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Decorative Glass Trends
by Ellen Rogers
From floors to walls, ceilings and beyond, glass can pretty
much be used just about everywhere these days. More than just clear glass,
these decorative products can bring color, style, patterns and pictures
to both interior and exterior applications.
And just what are the biggest trends in decorative glass? We talked to
some industry experts to get their take on some of the biggest, brightest
and shiniest decorative uses. Check it out over the next three pages.
Back-painted glass is popping up just about everywhere, with one
of the most common applications being kitchen backsplashes.
Kris Vockler, vice president of ICD High Performance Coatings in Vancouver,
Wash., says she’s seen kitchen/bath applications increasingly incorporate
color. “More lighting and glass color are creating more effects that pop
out,” she says.
Mirror and antique mirror have also seen a comeback and are being
used more and more.
“Over the years, we’ve seen many creative uses for mirror in interior
applications—both commercial and residential,” says Drew Mayberry, president
of Lenoir Mirror in Lenoir, N.C. “These uses are driven by aesthetic as
well as practical needs.”
According to Mayberry, one factor driving the growth in mirror usage involves
the increasing demand for multi-family housing.
“Consumers are opting to rent or lease rather than purchase their own
homes. Apartments are typically smaller in terms of total square footage.
Mirrors create the illusion of space and enhance light transmission, he
says. “Mirrors are an excellent tool for aesthetic and practical improvement
when space is limited.”
The aesthetics of antique mirror also have made a comeback.
“Antique mirrors continue to be popular and we see the demand for these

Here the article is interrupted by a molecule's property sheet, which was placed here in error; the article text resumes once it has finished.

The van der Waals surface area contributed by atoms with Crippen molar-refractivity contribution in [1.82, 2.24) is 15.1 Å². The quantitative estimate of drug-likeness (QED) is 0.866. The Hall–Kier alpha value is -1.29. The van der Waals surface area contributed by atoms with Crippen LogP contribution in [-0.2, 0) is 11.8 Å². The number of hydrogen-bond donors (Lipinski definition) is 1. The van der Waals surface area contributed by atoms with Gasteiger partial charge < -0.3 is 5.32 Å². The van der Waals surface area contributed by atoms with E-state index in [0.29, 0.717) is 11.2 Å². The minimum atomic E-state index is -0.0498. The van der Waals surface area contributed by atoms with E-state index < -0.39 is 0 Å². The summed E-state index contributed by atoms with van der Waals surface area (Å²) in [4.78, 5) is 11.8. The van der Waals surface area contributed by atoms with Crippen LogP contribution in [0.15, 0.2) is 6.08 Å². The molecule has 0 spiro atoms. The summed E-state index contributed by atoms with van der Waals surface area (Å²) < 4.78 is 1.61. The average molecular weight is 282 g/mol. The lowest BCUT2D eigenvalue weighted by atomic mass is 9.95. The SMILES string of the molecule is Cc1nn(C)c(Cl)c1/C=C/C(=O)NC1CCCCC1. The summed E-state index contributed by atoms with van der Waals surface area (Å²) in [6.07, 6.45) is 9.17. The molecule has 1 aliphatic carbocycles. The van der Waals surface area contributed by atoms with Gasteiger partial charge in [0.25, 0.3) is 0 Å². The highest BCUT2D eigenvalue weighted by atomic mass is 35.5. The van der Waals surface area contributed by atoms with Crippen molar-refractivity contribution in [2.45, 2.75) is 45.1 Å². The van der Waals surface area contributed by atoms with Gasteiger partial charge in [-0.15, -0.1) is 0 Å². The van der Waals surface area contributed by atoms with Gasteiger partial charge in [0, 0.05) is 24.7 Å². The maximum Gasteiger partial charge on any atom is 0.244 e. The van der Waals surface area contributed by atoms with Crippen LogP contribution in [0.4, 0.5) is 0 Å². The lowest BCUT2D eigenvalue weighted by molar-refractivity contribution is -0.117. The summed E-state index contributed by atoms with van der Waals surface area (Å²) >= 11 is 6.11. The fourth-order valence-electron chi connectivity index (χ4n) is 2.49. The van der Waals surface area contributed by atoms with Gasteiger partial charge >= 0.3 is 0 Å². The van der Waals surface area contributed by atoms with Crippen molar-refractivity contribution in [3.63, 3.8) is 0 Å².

products increasing,” says Tim Casey, founder and owner of Jockimo Inc.
“Retail, restaurants, casinos, office spaces and residential applications
are the types of projects in which we are seeing our mirrors being specified.
The demand is not only a domestic one. In the past year we have even shipped
internationally to Athens, Greece and London,” he adds.
Glass floors and stairs are another popular trend. While these
do make for eye-catching aesthetics, there are other reasons, too, for
their increasing use. One such reason, according to Casey, is daylight
harvesting, the practice of capturing light from an exterior wall, by
making adjacent walls and floors transparent so that light can travel
freely across room interiors.
“Daylight harvesting reduces electrical consumption and provides access
to nature by the occupants of a building,” he says. “Numerous studies
have proven that human performance is increased when exposed to daylight.
The intent of the Indoor Environmental Quality Credit 8.1 in the USGBC
LEED V3 reference guide is to provide occupants with a connection between
the indoors and the outdoors. Using glass-flooring panels for daylight
harvesting is a means to create transparency for this important environmental
While acid-etched glass is being used more and more in areas such as room
dividers and door panels, it is also making its way into exteriors.
“The major trend we observe in the architectural market is the need to
use glass panels in the building envelope to reduce glare (vision areas),
enhance design (vision and non-vision areas) as well as maximize color
rendering (non-vision areas),” says Marc Deschamps, business development
manager for Montreal-based Walker Glass Co. Ltd. “This trend is supported
by a sharp increase we observe in demands from architects to use acid-etched